Organisatie - 22 november 2018

‘We could make better use of our differences’

Tessa Louwerens

PhD graduate Fokje Schaafsma dedicated one of the propositions in her thesis to differences between men and women. On our way to greater equality, we shouldn’t seek to erase these differences, she feels. ‘Precisely the mix in a group is important.’

Fokje Schaafsma graduated with a PhD on 16 November for her study of the role of sea ice in marine ecosystems.

Proposition: ‘Gender equality is the acceptance that women are not, and don’t need to be, men’

‘Sometimes I get the impression that people think gender equality means that men and women have to be the same. Or in fact, that women have to be the same as men, or even a bit more ‘masculine’. I feel that underlying this is the idea that certain ‘feminine’ qualities, such as being emotional, vulnerable and caring, are forms of weakness. Whereas such feminine qualities aren’t necessarily at all disadvantageous. There are studies, for instance, that show that more empathy and consideration for each other, rather than acting very directly and competitively, lead to better business results in the end.

The mix in a group is precisely what’s important. Of course the difference is not a matter of black and white, and of course there are men who are very empathic and women who are very direct. And I certainly don’t mean this as an attack on men; I just think we could value our differences more, and make better use of them.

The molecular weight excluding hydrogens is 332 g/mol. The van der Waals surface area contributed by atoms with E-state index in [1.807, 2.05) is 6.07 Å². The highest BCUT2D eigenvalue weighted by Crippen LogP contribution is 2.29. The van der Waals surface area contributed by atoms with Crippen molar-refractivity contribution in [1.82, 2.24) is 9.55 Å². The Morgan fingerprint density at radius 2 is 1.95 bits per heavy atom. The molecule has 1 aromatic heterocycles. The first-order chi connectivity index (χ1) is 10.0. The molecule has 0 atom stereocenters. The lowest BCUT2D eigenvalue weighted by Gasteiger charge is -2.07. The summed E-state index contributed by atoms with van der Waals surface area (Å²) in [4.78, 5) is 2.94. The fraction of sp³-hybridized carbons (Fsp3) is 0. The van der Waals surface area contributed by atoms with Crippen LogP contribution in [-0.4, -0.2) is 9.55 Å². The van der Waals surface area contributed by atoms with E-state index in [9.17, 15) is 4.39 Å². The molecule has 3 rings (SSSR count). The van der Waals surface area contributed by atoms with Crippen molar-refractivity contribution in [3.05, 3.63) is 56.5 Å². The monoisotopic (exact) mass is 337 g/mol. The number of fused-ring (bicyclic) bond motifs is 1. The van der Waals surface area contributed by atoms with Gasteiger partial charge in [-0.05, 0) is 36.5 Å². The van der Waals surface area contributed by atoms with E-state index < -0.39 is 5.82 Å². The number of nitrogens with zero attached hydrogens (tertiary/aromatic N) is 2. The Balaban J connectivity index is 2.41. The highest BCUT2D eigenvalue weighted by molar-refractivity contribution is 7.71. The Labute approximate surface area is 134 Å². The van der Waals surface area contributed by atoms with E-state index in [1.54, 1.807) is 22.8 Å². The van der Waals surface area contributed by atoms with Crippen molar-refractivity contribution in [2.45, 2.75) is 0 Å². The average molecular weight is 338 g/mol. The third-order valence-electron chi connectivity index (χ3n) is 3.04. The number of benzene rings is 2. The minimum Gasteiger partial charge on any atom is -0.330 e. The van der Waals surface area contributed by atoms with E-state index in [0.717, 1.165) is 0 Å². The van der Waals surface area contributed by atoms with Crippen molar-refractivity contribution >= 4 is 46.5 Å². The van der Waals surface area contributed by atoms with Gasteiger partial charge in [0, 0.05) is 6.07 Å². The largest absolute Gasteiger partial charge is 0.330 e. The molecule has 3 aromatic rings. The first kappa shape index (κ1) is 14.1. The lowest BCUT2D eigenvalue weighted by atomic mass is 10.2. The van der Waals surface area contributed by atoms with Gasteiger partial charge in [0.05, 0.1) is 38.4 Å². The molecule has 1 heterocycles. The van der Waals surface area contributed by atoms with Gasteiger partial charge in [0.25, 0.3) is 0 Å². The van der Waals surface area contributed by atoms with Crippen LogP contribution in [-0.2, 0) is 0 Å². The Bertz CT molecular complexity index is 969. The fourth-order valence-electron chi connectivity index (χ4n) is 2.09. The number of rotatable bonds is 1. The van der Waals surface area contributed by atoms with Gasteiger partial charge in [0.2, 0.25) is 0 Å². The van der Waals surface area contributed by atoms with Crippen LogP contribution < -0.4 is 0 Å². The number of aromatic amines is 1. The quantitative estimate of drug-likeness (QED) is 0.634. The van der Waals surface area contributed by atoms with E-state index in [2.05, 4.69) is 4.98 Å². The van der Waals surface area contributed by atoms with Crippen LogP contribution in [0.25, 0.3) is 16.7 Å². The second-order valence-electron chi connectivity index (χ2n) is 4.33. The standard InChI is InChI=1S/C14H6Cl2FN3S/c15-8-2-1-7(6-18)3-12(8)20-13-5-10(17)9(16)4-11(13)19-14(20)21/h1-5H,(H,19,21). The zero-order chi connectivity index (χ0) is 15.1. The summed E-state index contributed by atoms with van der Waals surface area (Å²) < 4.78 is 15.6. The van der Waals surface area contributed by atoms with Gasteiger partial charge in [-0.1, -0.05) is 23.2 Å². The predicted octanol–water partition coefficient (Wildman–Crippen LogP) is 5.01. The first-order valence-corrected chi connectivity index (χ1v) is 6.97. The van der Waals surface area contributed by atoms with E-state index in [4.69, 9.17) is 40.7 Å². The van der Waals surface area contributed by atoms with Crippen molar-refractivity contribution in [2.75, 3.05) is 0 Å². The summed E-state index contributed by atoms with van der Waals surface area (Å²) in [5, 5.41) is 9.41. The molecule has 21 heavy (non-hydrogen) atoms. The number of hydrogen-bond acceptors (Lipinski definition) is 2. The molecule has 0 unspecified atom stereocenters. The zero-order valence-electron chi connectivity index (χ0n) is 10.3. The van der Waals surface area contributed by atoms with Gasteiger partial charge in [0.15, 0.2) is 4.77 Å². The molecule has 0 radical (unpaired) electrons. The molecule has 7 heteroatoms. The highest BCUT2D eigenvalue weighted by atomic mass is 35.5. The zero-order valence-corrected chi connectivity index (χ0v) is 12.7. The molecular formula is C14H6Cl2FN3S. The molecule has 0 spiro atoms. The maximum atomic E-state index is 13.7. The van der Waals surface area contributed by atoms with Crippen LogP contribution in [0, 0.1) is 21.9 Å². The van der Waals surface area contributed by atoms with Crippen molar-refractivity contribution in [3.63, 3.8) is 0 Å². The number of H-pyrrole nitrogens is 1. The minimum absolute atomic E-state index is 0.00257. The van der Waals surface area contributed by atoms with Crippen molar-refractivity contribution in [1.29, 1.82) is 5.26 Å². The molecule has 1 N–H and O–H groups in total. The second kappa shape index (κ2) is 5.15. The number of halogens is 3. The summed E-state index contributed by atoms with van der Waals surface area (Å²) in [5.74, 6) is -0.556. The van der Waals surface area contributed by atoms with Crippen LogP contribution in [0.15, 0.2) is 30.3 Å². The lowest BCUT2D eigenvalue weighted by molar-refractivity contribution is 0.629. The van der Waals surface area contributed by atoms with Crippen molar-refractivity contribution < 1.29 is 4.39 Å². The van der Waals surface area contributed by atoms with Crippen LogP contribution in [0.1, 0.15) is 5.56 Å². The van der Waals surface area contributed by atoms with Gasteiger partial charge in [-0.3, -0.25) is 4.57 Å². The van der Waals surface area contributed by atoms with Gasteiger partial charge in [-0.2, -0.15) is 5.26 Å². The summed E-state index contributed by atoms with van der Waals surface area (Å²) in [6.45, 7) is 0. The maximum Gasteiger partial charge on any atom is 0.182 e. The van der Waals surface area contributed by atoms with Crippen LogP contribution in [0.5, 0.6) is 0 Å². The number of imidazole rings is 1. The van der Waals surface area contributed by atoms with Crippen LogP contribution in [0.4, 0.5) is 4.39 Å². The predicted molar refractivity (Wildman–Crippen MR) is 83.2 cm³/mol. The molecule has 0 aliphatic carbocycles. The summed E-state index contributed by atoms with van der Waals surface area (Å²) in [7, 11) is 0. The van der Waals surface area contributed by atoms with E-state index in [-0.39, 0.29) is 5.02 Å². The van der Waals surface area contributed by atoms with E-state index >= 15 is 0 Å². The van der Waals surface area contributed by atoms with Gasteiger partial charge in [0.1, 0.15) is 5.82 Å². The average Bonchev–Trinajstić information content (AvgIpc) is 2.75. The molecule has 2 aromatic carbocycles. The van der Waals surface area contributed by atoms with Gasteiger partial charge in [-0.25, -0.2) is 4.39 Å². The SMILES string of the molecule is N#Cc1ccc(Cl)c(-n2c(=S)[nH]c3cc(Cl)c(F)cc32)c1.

Luckily for me, I don’t feel I am taken less seriously at my work because I’m a woman. Although I wouldn’t easily mention that I’m suffering from period pain, because I feel like you are supposed to keep that sort of thing to yourself. And you do hear stories, for example about employees who see it as inconvenient if women get pregnant. Of course it might be inconvenient sometimes, but it’s just part of life.

I think it’s important to distinguish between being equal and being the same. In the Netherlands we get equal opportunities but I think the image of women as the ‘weaker sex’ still persists. Both among men and women. It’s gradually changing and it’s already a lot less than it used to be. I hope we can change our thinking in future, but I think it will take more time.’